The trail climbs through tall hardwoods, up and level and up. On the right, the slope rises steeply enough to hide the sky, and on the left it falls away. As I moved steadily upward, the sound of the brook faded away, and I caught glimpses through the screen of trees, out over the folds of the valley to the sunlit trees on the far slope.
A wide-leaved bush in the scrub had blossoms fully opened, and I thought of one of Hal Borland’s field notes in This Hill, This Valley, I’d read a few days ago — “The beauty of the lot, of course, is the purple-flowered raspberry, which has a crimson-pink blossom as big as a wild rose.” I looked later and found I had it right.
I went up with birch and hard rock and striped maple, pausing to let hikers go by and daydreaming, so the first level break surprised me, and I walked out onto the dirt road of Sperry Campground. A friendly couple directed me to the right, still uphill, and past the cabin with a poster about the local black bears. (It begins don’t feed the bears. I remembered, a few years back in Ocala national Forest in Florida, seeing signs that read don’t feed the alligators. I wondered just who thought tossing a spare sandwich to a reptile with a jaw longer than my arm was a good idea.)
To the left, the trail climbs again. Evergreens grow more thickly. I know the short, flat needles of Eastern hemlock, but I looked closely at stands of saplings with finer needles, more roundly set, and branches drooping from the trunk, and wondered if they might be a kind of spruce, though the spruces I remember in the Maine woods have more robust needles, bristling 360 degrees.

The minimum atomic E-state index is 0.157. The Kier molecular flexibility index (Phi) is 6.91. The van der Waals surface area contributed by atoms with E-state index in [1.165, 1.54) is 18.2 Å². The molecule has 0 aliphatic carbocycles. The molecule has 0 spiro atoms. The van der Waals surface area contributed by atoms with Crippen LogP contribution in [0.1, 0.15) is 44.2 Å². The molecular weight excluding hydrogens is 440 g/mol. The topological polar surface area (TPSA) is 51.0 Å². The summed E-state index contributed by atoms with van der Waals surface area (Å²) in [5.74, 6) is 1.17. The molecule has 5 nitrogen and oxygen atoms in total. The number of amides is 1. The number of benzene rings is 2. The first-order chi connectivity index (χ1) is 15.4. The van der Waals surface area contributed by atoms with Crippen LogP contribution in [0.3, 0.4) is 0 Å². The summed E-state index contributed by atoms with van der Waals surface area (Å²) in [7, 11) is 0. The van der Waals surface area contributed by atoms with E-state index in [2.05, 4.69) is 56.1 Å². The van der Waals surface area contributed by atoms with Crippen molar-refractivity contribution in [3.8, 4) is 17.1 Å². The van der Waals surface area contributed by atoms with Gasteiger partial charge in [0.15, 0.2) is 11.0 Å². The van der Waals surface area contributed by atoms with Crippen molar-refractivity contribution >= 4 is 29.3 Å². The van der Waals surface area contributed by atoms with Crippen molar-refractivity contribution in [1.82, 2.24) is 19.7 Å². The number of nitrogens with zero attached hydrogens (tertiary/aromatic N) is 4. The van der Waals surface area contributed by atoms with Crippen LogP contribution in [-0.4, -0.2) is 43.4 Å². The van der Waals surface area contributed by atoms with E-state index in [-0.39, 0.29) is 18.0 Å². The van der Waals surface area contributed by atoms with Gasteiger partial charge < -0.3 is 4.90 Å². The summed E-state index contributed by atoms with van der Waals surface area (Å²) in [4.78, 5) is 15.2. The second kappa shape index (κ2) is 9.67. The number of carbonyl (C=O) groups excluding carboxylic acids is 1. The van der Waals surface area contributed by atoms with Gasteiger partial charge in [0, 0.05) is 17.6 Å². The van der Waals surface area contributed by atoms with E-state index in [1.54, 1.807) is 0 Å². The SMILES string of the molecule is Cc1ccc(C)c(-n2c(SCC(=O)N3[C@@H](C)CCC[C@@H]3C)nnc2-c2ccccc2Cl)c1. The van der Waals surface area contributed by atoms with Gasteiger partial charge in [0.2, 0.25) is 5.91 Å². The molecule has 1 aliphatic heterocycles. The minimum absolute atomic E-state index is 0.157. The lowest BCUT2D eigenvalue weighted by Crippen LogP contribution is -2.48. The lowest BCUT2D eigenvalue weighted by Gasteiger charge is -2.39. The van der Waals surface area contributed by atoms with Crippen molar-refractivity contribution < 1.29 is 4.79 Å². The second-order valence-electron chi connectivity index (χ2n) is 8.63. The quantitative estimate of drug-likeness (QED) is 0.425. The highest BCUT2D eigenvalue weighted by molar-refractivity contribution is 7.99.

The path angles close to the one road up the mountain, almost touching before it curves away and up again. A section of wooden planks crosses a stretch that must get muddy in wetter seasons, and then all at once it clears the trees at the edge of a small pond. I came out into the light, so close to the water that the boards I stood on felt like a bench, and realized someone had thoughtfully set a real wooden bench into the bank below. So I took a moment to catch my breath and watch blue dragonflies skimming the water. I might have stayed longer, but the sound of engines ground the road part the far shore.
By now the trees have become smaller. The highest reaches of Mount Greylock, more than 3,000 feet up, are boreal forest, and I’m walking in a different system of plants than the ones at the trail head in the valley. There are more conifers here, and more beech trees, and I think I’m spotting mountain ash. They grow lower to the ground than the trees in the valley, and across the pond a red and white radio tower shows clearly above them.
From here the summit is obviously near. The trail crosses the road and connects to the Appalachian Trail, jogs up a last rocky scramble — and comes out, without fanfare, into a back lot where a friendly man is cheerfully and prosaically backing up some kind of John Deere-like rig for landscaping or maintenance.
I crossed the road, grinning, to the steps in front of the lighthouse. I’ve seen it before. I’ve driven up here once or twice. But I’d never walked up. Never come up to the bronze model of the mountain to trace the track I’d just spent three hours climbing. The Hopper is a bowl in the hills eroded by melting glaciers, a shape like a container that funnels grain, and the Hopper trail runs along the side of it and gradually upwards.